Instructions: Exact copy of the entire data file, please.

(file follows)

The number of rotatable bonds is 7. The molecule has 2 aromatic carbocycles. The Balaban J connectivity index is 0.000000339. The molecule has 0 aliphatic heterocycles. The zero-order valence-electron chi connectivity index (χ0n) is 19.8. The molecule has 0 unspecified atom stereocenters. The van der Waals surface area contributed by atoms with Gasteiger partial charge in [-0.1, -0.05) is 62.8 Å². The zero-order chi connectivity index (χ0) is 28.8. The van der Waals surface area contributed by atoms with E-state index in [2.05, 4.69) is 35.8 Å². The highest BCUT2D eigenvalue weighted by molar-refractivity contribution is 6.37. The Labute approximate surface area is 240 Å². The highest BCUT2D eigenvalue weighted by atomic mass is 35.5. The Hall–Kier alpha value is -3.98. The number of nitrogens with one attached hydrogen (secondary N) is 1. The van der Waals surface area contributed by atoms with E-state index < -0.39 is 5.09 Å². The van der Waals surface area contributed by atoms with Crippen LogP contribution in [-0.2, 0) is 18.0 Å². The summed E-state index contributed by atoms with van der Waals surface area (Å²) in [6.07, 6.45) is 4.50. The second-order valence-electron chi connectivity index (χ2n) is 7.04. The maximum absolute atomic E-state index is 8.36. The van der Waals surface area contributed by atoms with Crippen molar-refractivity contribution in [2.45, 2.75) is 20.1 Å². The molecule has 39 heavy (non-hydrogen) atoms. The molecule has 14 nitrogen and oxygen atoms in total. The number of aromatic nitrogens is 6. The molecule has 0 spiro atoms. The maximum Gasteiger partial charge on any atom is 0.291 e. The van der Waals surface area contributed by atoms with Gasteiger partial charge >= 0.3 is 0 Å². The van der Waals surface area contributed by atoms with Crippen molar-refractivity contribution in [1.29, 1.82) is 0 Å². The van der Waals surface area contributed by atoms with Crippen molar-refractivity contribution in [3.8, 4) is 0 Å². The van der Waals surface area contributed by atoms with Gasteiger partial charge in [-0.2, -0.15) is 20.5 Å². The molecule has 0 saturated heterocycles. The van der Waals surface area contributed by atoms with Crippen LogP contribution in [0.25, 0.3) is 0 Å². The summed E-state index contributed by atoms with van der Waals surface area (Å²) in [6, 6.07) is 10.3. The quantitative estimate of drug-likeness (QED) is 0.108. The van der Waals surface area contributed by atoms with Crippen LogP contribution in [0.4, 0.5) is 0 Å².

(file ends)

The number of rotatable bonds is 7. The molecule has 2 aromatic carbocycles. The Balaban J connectivity index is 0.000000339. The molecule has 0 aliphatic heterocycles. The zero-order valence-electron chi connectivity index (χ0n) is 19.8. The molecule has 0 unspecified atom stereocenters. The van der Waals surface area contributed by atoms with Gasteiger partial charge in [-0.1, -0.05) is 62.8 Å². The zero-order chi connectivity index (χ0) is 28.8. The van der Waals surface area contributed by atoms with E-state index in [2.05, 4.69) is 35.8 Å². The highest BCUT2D eigenvalue weighted by molar-refractivity contribution is 6.37. The Labute approximate surface area is 240 Å². The highest BCUT2D eigenvalue weighted by atomic mass is 35.5. The Hall–Kier alpha value is -3.98. The number of nitrogens with one attached hydrogen (secondary N) is 1. The van der Waals surface area contributed by atoms with E-state index < -0.39 is 5.09 Å². The van der Waals surface area contributed by atoms with Crippen LogP contribution in [-0.2, 0) is 18.0 Å². The summed E-state index contributed by atoms with van der Waals surface area (Å²) in [6.07, 6.45) is 4.50. The second-order valence-electron chi connectivity index (χ2n) is 7.04. The maximum absolute atomic E-state index is 8.36. The van der Waals surface area contributed by atoms with Crippen molar-refractivity contribution in [2.45, 2.75) is 20.1 Å². The molecule has 39 heavy (non-hydrogen) atoms. The molecule has 14 nitrogen and oxygen atoms in total. The number of aromatic nitrogens is 6. The molecule has 0 spiro atoms. The maximum Gasteiger partial charge on any atom is 0.291 e. The van der Waals surface area contributed by atoms with Gasteiger partial charge >= 0.3 is 0 Å². The van der Waals surface area contributed by atoms with Crippen molar-refractivity contribution in [1.29, 1.82) is 0 Å². The van der Waals surface area contributed by atoms with Crippen molar-refractivity contribution in [3.8, 4) is 0 Å². The van der Waals surface area contributed by atoms with Gasteiger partial charge in [-0.2, -0.15) is 20.5 Å². The molecule has 0 saturated heterocycles. The van der Waals surface area contributed by atoms with Crippen LogP contribution in [0.25, 0.3) is 0 Å². The summed E-state index contributed by atoms with van der Waals surface area (Å²) in [6, 6.07) is 10.3. The quantitative estimate of drug-likeness (QED) is 0.108. The van der Waals surface area contributed by atoms with Crippen LogP contribution in [0.4, 0.5) is 0 Å².